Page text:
The ceilings were some sort of very hard material like tile concrete backer board.  It was broken in several places with large holes that would need to be repaired and had pealing paint that would have to be removed before new paint could be applied.

Part of the ceiling in the milk parlor

The Milking Handling & Cheese Processing Room

The north end of the milk barn was the old Tank Room where the bulk tank would have been during the productive years of this milk barn.  This room would become the new milk handling area and cheese processing plant.  But, it needed a lot of work before it would be ready for this new purpose.

The big door on the east side will be replaced with a sliding glass door.   The photo below is an inside view of that wall. There's several places where the cracks between the blocks needs to be filled in and the paint needs to be removed to prepare for new paint.

Below is the west wall across from the big door wall.  There is a lot of cracks to fill in on that wall also and the paint looks like a thick putty on these walls.  All of this will need to be fixed.

You can see the condition of the old cement floor in these photos.  This is the reason I decided to start out right in this "new" processing room by preparing to install a new concrete floor on top of the old one.

The photo below shows the small 24 inch wide door that joins the milk parlor to the tank room.  This will need to be made wider.  In fact, I decided to remove part of this wall and set it farther back into the milking parlor hall area to give more room to the processing area.

The ceiling had several holes in it to repair and needed the seems sealed before putting on a fresh coat of paint.

The Old Livestock Barn

If the old barn had still been standing ... it would have been a really nice goat shelter.  But, a storm flattened it a few years ago.  I have no idea how old the barn was.  But, the nails that it was built with were hand made square nails.  It's amazing to think of the people who build this old barn and how they used it for their livestock.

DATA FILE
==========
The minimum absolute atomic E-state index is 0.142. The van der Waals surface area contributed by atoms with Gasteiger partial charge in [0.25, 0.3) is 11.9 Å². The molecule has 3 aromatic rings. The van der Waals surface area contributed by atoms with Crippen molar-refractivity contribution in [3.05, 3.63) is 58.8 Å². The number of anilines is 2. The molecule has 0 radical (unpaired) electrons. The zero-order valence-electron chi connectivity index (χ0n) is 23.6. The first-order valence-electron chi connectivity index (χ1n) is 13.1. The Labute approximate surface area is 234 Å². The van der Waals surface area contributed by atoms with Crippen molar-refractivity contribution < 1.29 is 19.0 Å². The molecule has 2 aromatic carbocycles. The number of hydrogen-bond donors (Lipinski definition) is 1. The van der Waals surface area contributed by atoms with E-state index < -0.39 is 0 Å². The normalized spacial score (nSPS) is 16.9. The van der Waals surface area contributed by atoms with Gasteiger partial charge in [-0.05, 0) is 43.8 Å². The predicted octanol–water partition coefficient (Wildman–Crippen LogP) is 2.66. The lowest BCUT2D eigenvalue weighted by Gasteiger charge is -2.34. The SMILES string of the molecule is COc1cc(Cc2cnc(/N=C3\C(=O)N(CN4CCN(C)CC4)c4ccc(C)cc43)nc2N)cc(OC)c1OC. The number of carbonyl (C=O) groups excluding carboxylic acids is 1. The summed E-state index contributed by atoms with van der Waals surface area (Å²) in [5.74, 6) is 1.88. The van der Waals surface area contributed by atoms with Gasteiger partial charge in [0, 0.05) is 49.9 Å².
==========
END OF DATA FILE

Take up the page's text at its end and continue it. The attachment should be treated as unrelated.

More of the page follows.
The photo of the old barn below is taken standing at the back of the milking barn.  This is the area I'll need to build temporary goat shelters.  So, it's gotta go.

Cody and the summer interns worked on pushing it together with the bucket on the tractor and then set it on fire.  It burned slowly for a couple of days.  Below are some photos of the summer interns tending the old barn while its burning.

Arlin came from Berkeley California for a summer internship here at the ranch

Arlin and Dylon

 Dylon also came from California for a summer internship

Lina came from Hawaii for the summer internship program

The photos below show what was left after it finished burning.

They cleaned up all the left over tin and ran a magnet over the ground to pick up all of the nails possible.  I was left with a two level open flat space to build the goat corral and shelters.

Yes, there was a lot of work to be done before I could move my goat dairy onto the ranch.  It was already late May and I had to be out of my current farm by mid-August. So, I got busy and got to work!  I had lots of help from family, friends, and the ranch interns.  I'll share the work and progress next.



rebecca said...

wow. lots of work indeed. these photos remind me of home.... :)

goatgirl said...

This is very exciting! What a beautiful farm.

OurCrazyFarm said...

I am excited to see the next step, Brenda! You had a busy summer! I bet it looks great, and hope you are happy with the new set-up. The goat girls looked so content in their big pasture.